A good question to ask yourself, whether as a pastor or as a person in the pew is: "am I keenly aware of the 'shadow-side' of my soul wherein dwells the left-over residue of sin from my pre-conversion life?" Like a dish sitting on a counter that has not yet been washed, the remaining remnants of food can become poisonous. Daily the dish must be washed. In like manner, both pastors and people in the pew need the daily bath of God's Word, time in prayer and simple obedience to God's leading by the Spirit. In the monthly or periodic life of the local church, participation in the ordinance of the Lord's table ensures we are reminded once again of Whose life we digest on a daily basis. The bread and fruit of the vine signify the reality of the believer's relationship with Christ. Abiding in Him is a daily reality and thus we must take heed to ourselves. 

So then how do we describe and nourish this first part of 1 Timothy 4:16 to "take heed to ourselves"? The second part is where we find the answer in the command: "take heed to your teaching." As we have explored in previous posts, regular exposure to sound doctrine is the chief way in which we gain nourishment for endurance in the Christian walk and ministry. As we have noted in past posts, doctrine is not only concerned with pouring data and information into the mind. 

Undoubtedly cultivation of the Christian mind is where true spiritual growth begins. (see Matthew 22:37-39; Mark 12:30-31) Yet like a pond needing an outlet, if doctrine only remains in the mind, stagnation can result. The conscience is the proper creek bed that takes what is in the mind and brings it to the heart. The heart (which in the Bible represent the causal center of a person, including thinking, feeling and willing) is the control center that weighs what has been poured into the mind. Essentially, whatever the mind has deemed to be the greatest good, the heart sends forth the conviction that the instruction must needs be carried out. (see Deuteronomy 6:4-5; Matthew 22:37-39; 1 Corinthians 2:10-13; 14:15; Ephesians 1:16-18; Jude 1:20-23). 

Taking heed to doctrine entails both studying the writings and books of those gifted by God to unpack the historic truths of the Christian faith. Good theology not only ignites the mind but must result in right practice. This is why Paul closes out 1 Timothy 4:16 with these words: "for as you do this you will ensure salvation both for yourself and for those who hear you."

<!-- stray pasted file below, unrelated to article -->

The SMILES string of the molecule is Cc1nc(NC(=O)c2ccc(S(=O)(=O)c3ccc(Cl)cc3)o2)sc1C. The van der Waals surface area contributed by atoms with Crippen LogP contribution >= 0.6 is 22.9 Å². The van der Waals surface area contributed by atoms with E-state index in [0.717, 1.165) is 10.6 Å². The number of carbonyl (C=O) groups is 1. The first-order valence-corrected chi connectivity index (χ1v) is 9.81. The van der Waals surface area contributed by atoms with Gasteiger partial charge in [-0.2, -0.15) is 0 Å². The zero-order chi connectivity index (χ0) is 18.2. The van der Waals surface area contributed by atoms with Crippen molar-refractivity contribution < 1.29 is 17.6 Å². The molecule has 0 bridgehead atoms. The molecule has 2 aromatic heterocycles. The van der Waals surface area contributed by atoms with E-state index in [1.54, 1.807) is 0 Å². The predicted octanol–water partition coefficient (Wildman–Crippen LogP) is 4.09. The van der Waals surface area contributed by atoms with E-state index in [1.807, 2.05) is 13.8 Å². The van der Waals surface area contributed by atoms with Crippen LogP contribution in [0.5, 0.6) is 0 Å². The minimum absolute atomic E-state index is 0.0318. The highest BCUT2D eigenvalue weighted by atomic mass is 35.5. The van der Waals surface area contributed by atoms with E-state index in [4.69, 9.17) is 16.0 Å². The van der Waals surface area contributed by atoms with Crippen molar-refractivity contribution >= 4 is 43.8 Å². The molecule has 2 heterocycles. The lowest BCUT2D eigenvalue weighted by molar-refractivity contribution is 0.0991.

Such efforts encourage the pastor and the people to both endure: endure hardship, endure what can be at times misunderstandings and to endure the weariness of the flesh, this world and the kingdom of darkness. We need to take heed to ourselves and we need sound doctrine. Both the pastor and the people need to work together in enduring for the sake of Jesus. 

Closing thoughts
We have considered five responsibilities that pastors have in shepherding the flock of God in the local church. The first and second of these had to do with exposing error and emphasizing sound doctrine. Darkness needs to be dispelled by light, and sound doctrine, rightly applied, enables the pastor and the flock to see the damaging effects of false teaching. 

The third responsibility is in the area of example. Lest a pastor lives before His people what he is preaching in the realm of his personal life and family life, his efforts will be in vain. Example reinforces the nails of truth and ensures they stick in the wood of Christian faith and practice. 

The fourth area of pastoral responsibility has to do with excelling in one's preaching. I aim to do it better next week than I did this week. Relentless pursuit of excellency in preaching is not for my sake, but for the Lord's glory. God's people deserve good preaching. God has ordained by the preaching of the Word to bring about conversions and to encourage the saints. 

Then finally, the pastor must endure. Both the shepherd and the sheep are called to run the race of faith together. We must take heed to ourselves and to the teaching of the Word if we expect to run the race of faith swiftly and strongly. My prayer is that these posts have informed and illumined those aspiring to pastoral ministry, those who want to know how to pray for their pastors or those who truly love the church for which Christ shed His blood and ever reigns as its Living King.